James Holmes (who was born in 1804) mentions in his journal, Dr. Bullie’s Notes (edited by Delma E. Presley), that as a boy, he visited St. Catherines Island with his father to see George Waldburg’s new cotton gin.
At around 200 years ago, Dr. Bullie (Holmes) saw some of the same buildings that are in use today by the St. Catherine’s Island Foundation. They are the Button Gwinnett house, carriage house (archaeology lab), tabby barn (which is used to store research and teaching equipment), Button cabin for guests, and smokehouse that houses a backup generator for the Gwinnett house.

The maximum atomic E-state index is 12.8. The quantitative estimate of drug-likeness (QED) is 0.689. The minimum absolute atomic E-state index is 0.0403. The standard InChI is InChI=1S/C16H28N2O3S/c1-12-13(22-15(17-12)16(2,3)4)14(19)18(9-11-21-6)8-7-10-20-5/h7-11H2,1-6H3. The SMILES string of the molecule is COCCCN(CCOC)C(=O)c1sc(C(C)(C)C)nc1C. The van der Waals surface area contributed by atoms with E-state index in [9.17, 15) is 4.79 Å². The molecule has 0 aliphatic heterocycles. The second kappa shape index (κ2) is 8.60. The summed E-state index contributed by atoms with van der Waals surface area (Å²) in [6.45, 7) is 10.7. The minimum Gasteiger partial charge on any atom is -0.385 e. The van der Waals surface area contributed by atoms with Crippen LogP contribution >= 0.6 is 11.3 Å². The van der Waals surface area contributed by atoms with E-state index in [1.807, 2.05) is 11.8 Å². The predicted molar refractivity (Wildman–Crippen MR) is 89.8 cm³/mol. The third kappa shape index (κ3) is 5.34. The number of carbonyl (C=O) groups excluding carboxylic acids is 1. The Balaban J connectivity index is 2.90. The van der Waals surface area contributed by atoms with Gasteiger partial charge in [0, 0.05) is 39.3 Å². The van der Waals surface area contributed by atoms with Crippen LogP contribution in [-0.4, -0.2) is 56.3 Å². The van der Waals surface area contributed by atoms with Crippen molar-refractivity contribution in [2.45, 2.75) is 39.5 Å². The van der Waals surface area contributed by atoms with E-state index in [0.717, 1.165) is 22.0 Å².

The Waldburg family grew cotton on St Catherines Island. Slaves were housed at three different settlements. The settlements were North End settlement (today’s Compound), Middle settlement near Cemetery Road, and Waldburg (called South End settlement today). The Waldburgs obtained ownership of the entire island in 1852. It has remained under single ownership ever since. The river running west of the Compound is called Walburg Creek, revealing just how fluid 19th-century spelling could be.
At the end of the Civil War, freedmen converted an old tabby building in the south-end settlement of Waldburg into a church. The descendants of that congregation now worship at the church on White Bluff Road in Savannah that was built by their ancestors from St. Catherines Island. Three buildings stand on the White Bluff property. The smallest and eldest building is a copy of the building they used on St. Catherines.